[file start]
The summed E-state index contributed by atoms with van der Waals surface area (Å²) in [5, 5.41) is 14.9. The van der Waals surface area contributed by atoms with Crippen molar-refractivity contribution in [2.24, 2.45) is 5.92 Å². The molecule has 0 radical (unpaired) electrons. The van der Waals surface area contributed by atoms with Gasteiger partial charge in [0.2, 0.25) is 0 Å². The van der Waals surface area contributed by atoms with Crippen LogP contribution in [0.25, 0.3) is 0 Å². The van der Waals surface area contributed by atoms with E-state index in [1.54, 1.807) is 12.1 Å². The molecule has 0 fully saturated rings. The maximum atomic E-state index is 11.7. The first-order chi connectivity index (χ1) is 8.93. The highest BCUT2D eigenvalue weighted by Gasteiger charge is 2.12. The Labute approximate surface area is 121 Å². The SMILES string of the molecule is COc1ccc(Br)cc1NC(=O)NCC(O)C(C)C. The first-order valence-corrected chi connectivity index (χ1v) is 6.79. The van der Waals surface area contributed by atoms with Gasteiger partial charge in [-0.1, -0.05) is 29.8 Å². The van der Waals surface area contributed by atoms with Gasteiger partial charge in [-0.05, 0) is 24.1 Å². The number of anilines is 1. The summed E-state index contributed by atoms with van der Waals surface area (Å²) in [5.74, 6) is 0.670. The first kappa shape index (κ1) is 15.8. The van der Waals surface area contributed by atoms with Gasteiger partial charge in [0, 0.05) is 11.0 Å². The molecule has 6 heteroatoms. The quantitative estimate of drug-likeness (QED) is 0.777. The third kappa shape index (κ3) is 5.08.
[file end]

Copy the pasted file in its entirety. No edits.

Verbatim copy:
The summed E-state index contributed by atoms with van der Waals surface area (Å²) in [5, 5.41) is 14.9. The van der Waals surface area contributed by atoms with Crippen molar-refractivity contribution in [2.24, 2.45) is 5.92 Å². The molecule has 0 radical (unpaired) electrons. The van der Waals surface area contributed by atoms with Gasteiger partial charge in [0.2, 0.25) is 0 Å². The van der Waals surface area contributed by atoms with Crippen LogP contribution in [0.25, 0.3) is 0 Å². The van der Waals surface area contributed by atoms with E-state index in [1.54, 1.807) is 12.1 Å². The molecule has 0 fully saturated rings. The maximum atomic E-state index is 11.7. The first-order chi connectivity index (χ1) is 8.93. The highest BCUT2D eigenvalue weighted by Gasteiger charge is 2.12. The Labute approximate surface area is 121 Å². The SMILES string of the molecule is COc1ccc(Br)cc1NC(=O)NCC(O)C(C)C. The first-order valence-corrected chi connectivity index (χ1v) is 6.79. The van der Waals surface area contributed by atoms with Gasteiger partial charge in [-0.1, -0.05) is 29.8 Å². The van der Waals surface area contributed by atoms with Gasteiger partial charge in [-0.05, 0) is 24.1 Å². The number of anilines is 1. The summed E-state index contributed by atoms with van der Waals surface area (Å²) in [5.74, 6) is 0.670. The first kappa shape index (κ1) is 15.8. The van der Waals surface area contributed by atoms with Gasteiger partial charge in [0, 0.05) is 11.0 Å². The molecule has 6 heteroatoms. The quantitative estimate of drug-likeness (QED) is 0.777. The third kappa shape index (κ3) is 5.08.